Anyway, I muddled through. Lesson learned. Next post will finish up the miniatures for this expansion: both the Heroes from the box and some extra (familiar) Allies and Villains (sold separately, of course).

Wondering where my September Character of the Month is? Well, she’s a bit late, but she’ll be along. That of course means I will have TWO Characters in October. The miniature is painted, but I haven’t had time to write up her back story. As everyone knows, I refuse to post things when they’re only half done.

So stay tuned for the second half of Twin Shadows (what?), coming soon!

“Nothing but…STAR WARS!!!!”

Back in 2015, I started painting the miniatures that came with the Imperial Assault core rules. I was proud of myself when I finally got them all done and ready for the table a year later. Then I managed to play a total of TWO games with my friends, who can’t commit to a fucking ham sandwich without 8 weeks notice and an escape clause; so my Star Wars gaming came to an abrupt end and the miniatures have pretty much languished unused since then.

Last year, after six big box expansions and forty miniature expansions to the Core Set, Fantasy Flight Games ceased production of Imperial Assault; choosing to focus on Star Wars Legion instead (a game I don’t play). Now, if you want IA, you’re forced to find existing product; because ain’t no more being made by Fantasy Flight. You would think that because I only managed to play two games, I wouldn’t consider putting my money into this game any more. After all, I have a fully-painted Core Set and all the Wave One miniature expansions, which is enough to play plenty of games, especially at my current rate of gameplay.

You’d be wrong. Recently, for reasons I truly cannot articulate, I went ALL THE WAY IN on Imperial Assault. Well, almost. The later “expanded universe” expansions don’t really interest me all that much. (Although it would be cool to have a Thrawn miniature, especially since his name was dropped in The Mandalorian last season, I don’t need it. But I might pick it up anyway, for the right price.)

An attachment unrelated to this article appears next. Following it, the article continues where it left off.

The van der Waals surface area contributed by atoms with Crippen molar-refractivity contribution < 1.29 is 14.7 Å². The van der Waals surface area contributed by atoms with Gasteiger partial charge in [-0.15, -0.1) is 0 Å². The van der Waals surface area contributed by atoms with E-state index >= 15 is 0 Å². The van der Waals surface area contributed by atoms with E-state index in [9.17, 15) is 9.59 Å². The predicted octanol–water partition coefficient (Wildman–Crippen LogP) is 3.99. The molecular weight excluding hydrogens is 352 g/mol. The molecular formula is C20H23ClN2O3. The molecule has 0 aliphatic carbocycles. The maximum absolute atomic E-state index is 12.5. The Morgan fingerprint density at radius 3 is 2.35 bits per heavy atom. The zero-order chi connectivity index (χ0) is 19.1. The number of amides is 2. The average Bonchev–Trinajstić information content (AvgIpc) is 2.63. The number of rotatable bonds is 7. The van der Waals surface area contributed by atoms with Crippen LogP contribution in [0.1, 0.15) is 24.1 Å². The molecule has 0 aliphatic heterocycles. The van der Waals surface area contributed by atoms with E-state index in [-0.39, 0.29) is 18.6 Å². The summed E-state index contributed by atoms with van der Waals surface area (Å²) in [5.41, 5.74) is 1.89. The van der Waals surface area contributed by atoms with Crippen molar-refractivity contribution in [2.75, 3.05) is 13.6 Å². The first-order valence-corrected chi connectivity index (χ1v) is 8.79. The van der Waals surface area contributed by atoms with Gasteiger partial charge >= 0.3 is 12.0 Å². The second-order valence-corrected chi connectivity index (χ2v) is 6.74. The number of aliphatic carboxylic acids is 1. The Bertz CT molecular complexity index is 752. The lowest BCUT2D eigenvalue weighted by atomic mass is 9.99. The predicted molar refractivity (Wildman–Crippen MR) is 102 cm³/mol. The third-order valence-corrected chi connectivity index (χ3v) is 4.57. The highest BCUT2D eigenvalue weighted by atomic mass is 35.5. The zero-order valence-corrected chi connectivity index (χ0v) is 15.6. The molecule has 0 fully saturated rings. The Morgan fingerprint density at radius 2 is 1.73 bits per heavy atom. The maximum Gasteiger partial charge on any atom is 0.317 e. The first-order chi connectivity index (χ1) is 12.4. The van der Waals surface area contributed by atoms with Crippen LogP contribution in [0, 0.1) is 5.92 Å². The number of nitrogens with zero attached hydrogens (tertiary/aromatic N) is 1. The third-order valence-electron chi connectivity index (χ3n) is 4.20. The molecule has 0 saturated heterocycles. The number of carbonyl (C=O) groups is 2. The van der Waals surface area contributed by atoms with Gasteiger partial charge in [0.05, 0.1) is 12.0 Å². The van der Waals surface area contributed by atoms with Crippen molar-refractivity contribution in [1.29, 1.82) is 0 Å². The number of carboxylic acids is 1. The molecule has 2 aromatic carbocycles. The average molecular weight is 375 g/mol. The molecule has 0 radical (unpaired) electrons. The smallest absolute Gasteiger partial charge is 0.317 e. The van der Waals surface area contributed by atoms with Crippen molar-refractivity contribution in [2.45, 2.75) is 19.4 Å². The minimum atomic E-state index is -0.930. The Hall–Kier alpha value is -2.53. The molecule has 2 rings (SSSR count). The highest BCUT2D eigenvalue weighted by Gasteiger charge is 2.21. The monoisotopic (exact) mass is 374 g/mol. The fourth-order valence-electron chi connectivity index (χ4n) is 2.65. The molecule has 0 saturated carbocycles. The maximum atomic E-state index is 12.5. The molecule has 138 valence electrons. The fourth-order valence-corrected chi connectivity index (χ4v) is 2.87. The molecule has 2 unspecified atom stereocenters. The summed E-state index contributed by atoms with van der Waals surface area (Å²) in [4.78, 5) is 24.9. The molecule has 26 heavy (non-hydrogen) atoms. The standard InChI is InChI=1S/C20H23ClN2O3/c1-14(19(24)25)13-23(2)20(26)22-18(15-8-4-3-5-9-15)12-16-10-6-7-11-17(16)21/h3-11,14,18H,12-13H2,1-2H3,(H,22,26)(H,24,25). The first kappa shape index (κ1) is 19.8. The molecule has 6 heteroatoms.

Normally, I take opportunities like this to blame Roger for my own shortcomings (and I encourage you all to do the same); but in this case, the blame falls squarely upon the brawny shoulders of Dave from Wargames Terrain Workshop; who has been on a Star Wars project streak for what seems like forever, sculpting, building and painting some truly inspiring stuff. Because of Dave, I have now resolved to watch all things Star Wars in chronological order. Some will be re-watches, of course; but some I’ll be watching for the first time. (I seem to have missed out entirely on The Clone Wars and Rebels, for example.)

I’ve decided to get cracking on more Imperial Assault miniatures in between my other projects. I’m not going to commit to anything specific, but I will paint them according to expansion release. That way if I get bored or annoyed I can sell them off as complete lots. (It could happen.) I’ve said it before but it bears repeating: Mark Sorastro’s YouTube Channel is spectacular. I followed his tutorials for many of the Core Imperial Assault miniatures; I expect I’ll be doing the same going forward.